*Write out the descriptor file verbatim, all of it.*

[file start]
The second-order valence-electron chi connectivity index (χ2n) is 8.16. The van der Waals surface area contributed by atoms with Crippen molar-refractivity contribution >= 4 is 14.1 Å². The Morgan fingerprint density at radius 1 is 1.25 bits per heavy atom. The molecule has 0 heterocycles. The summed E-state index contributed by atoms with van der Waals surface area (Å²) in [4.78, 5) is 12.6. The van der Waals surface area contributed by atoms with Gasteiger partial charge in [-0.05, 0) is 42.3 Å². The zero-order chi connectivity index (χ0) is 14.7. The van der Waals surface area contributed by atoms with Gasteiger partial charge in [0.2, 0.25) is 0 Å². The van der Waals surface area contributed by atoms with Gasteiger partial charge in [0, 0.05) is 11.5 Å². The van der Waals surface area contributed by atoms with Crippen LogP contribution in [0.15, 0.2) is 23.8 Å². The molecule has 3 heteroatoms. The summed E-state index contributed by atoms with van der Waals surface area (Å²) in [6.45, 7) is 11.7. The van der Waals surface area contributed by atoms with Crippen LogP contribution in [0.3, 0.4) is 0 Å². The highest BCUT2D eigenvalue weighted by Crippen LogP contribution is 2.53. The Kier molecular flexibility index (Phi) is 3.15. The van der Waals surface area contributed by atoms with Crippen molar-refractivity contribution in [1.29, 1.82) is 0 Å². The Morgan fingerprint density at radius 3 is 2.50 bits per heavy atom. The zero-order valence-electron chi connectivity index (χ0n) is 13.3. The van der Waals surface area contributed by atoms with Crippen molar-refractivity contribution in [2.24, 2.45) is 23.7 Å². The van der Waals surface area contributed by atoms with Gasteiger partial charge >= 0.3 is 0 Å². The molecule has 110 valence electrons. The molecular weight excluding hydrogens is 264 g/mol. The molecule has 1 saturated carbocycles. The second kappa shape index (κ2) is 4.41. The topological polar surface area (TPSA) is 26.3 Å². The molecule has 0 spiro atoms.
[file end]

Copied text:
The second-order valence-electron chi connectivity index (χ2n) is 8.16. The van der Waals surface area contributed by atoms with Crippen molar-refractivity contribution >= 4 is 14.1 Å². The Morgan fingerprint density at radius 1 is 1.25 bits per heavy atom. The molecule has 0 heterocycles. The summed E-state index contributed by atoms with van der Waals surface area (Å²) in [4.78, 5) is 12.6. The van der Waals surface area contributed by atoms with Gasteiger partial charge in [-0.05, 0) is 42.3 Å². The zero-order chi connectivity index (χ0) is 14.7. The van der Waals surface area contributed by atoms with Gasteiger partial charge in [0.2, 0.25) is 0 Å². The van der Waals surface area contributed by atoms with Gasteiger partial charge in [0, 0.05) is 11.5 Å². The van der Waals surface area contributed by atoms with Crippen LogP contribution in [0.15, 0.2) is 23.8 Å². The molecule has 3 heteroatoms. The summed E-state index contributed by atoms with van der Waals surface area (Å²) in [6.45, 7) is 11.7. The van der Waals surface area contributed by atoms with Crippen LogP contribution in [0.3, 0.4) is 0 Å². The highest BCUT2D eigenvalue weighted by Crippen LogP contribution is 2.53. The Kier molecular flexibility index (Phi) is 3.15. The van der Waals surface area contributed by atoms with Crippen molar-refractivity contribution in [1.29, 1.82) is 0 Å². The Morgan fingerprint density at radius 3 is 2.50 bits per heavy atom. The zero-order valence-electron chi connectivity index (χ0n) is 13.3. The van der Waals surface area contributed by atoms with Crippen molar-refractivity contribution in [2.24, 2.45) is 23.7 Å². The van der Waals surface area contributed by atoms with Gasteiger partial charge >= 0.3 is 0 Å². The molecule has 110 valence electrons. The molecular weight excluding hydrogens is 264 g/mol. The molecule has 1 saturated carbocycles. The second kappa shape index (κ2) is 4.41. The topological polar surface area (TPSA) is 26.3 Å². The molecule has 0 spiro atoms.